Mahatma Gandhi's autobiography Sathiya Sodhani is one book which guides you as to what is right and wrong. Most importantly, the author should have experienced all these. The original was in Gujarati, and was later translated into English and other Indian languages. The book is in five parts, beginning with his birth, up until the year 1921. In the last chapter he writes, "My life from this point onward has been so public that there is hardly anything about it that people do not know...."
The introduction reads, "What I want to achieve - what I have been striving and pining to achieve these thirty years - is self-realization, to see God face to face, to attain Moksha. I live and move and have my being in pursuit of this goal." The paper back edition of the book costs Rs. 30 being subsidized by the Navajivan Trust, Ahmedabad.
Almost immediately after the Ahmedabad meeting I went to Nadiad. It was
here that I first used the expression 'Himalayan miscalculation'
which obtained such a wide currency afterwards. Even at Ahmedabad I
had begun to have a dim perception of my mistake. But when I reached
Nadiad and saw the actual state of things there and heard reports
about a large number of people from Kheda district having been
arrested, it suddenly dawned upon me that I had committed a grave
error in calling upon the people in the Kheda district and elsewhere
to launch upon civil disobedience prematurely, as it now seemed to
me. I was addressing a public meeting. My confession brought down
upon me no small amount of ridicule. But I have never regretted
having made that confession. For I have always held that it is only
when one sees one's own mistakes with a convex lens, and does just
the reverse in the case of others, that one is able to arrive at a
just relative estimate of the two. I further believe that a
scrupulous and conscientious observance of this rule is necessary
for one who wants to be a Satyagrahi.
Let us now see what that Himalayan miscalculation was. Before one can be fit for the practice of civil disobedience one must have rendered a willing and respectful obedience to the state laws. For the most part we obey such laws out of fear of the penalty for their breach, and this holds good particularly in respect of such laws as do not involve a moral principle. For instance, an honest, respectable man will not suddenly take to stealing, whether there is a law against stealing or not, but this very man will not feel any remorse for failure to observe the rule about carrying head-lights on bicycles after dark. Indeed it is doubtful whether he would even accept advice kindly about being more careful in this respect. But he would observe any obligatory rule of this kind, if only to escape the inconvenience of facing a prosecution for a breach of the rule. Such compliance is not, however, the willing and spontaneous obedience that is required of a Satyagrahi. A Satyagrahi obeys the laws of society intelligently and of his own free will, because he considers it to be his sacred duty to do so. It is only when a person has thus obeyed the laws of society scrupulously that he is in a position to judge as to which particular rules are good and just and which are injust and iniquitous. Only then does the right accrue to him of the civil disobedience of certain laws in well-defined circumstances. My error lay in my failure to observe this necessary limitation. I had called on the people to launch upon civil disobedience before they had thus qualified themselves for it, and this mistake seemed to me of Himalayan magnitude. As soon as I entered the Kheda district, all the old recollections of the Kheda Satyagraha struggle came back to me, and I wondered how I could have failed to perceive what was so obvious. I realized that before a people could could be fit for offering civil disobedience, they should thoroughly understand its deeper implications. That being so, before restarting civil disobedience on a mass scale, it would be necessary to create a band of well-tried, pure-hearted volunteers who thoroughly understood the strict conditions of Satyagraha. They could explain these to the people, and by sleepless vigilance keep them on the right path.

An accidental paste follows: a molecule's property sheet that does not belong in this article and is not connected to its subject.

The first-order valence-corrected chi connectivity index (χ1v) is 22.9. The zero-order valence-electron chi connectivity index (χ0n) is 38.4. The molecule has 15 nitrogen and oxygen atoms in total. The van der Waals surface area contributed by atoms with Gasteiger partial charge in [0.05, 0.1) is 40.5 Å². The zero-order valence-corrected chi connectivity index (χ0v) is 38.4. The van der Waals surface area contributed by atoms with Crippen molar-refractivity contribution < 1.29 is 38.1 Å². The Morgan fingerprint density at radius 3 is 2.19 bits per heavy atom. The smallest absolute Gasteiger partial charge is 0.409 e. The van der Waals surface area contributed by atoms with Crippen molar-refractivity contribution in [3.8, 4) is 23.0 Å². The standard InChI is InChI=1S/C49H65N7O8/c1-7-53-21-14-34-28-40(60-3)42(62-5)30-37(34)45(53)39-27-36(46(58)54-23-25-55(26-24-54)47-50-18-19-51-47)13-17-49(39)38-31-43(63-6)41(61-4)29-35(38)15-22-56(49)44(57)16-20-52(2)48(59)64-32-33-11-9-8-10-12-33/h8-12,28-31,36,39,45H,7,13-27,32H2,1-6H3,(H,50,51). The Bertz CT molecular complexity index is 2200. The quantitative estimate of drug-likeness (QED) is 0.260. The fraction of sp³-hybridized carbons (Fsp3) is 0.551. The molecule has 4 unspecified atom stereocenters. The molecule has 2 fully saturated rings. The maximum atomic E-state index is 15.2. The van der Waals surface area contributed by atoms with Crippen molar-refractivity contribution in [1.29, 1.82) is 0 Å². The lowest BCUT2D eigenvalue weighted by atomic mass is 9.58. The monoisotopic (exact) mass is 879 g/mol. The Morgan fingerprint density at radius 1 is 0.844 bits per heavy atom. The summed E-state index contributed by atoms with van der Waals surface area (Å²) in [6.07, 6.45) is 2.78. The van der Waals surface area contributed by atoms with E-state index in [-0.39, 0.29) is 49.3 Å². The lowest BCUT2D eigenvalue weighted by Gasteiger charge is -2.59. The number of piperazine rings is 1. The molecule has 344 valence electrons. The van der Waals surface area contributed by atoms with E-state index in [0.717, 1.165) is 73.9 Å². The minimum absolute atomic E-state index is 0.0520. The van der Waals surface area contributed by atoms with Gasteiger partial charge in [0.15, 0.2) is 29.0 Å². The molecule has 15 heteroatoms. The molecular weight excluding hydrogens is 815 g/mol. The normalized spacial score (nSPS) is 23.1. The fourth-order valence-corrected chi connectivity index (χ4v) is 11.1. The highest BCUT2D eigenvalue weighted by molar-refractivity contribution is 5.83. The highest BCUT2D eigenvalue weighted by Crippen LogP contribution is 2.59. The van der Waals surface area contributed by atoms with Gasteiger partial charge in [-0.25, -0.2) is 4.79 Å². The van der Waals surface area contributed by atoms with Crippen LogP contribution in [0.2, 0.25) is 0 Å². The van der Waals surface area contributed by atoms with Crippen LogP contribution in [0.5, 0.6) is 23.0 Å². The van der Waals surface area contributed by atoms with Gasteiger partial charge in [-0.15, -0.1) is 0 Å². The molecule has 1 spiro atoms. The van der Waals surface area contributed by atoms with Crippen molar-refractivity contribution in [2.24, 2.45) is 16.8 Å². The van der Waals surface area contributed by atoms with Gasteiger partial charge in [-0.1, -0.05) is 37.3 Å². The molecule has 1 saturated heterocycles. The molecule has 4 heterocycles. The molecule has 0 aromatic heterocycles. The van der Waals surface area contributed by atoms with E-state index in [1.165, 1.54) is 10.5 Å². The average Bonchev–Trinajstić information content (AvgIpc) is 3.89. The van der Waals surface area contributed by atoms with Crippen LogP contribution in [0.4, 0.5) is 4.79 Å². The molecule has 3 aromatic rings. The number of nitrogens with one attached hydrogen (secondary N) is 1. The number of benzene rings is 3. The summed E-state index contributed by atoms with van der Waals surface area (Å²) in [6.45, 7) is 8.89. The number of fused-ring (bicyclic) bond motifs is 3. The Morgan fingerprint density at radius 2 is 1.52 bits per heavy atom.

With these thoughts filling my mind I reached Bombay, raised a corps of Satyagrahi volunteers through the Satyagraha Sabha there, and with their help commenced the work of educating the people with regard to the meaning and inner significance of Satyagraha. This was principally done by issuing leaflets of an educative character bearing on the subject.
But whilst this work was going on, I could see that it was a difficult task to interest the people in the peaceful side of Satyagraha. The volunteers too failed to enlist themselves in large numbers. Nor did all those who actually enlisted take anything like a regular systematic training, and as the days passed by, the number of fresh recruits began gradually to dwindle instead of to grow. I realized that the progress of the training in civil disobedience was not going to be as rapid as I had at first expected.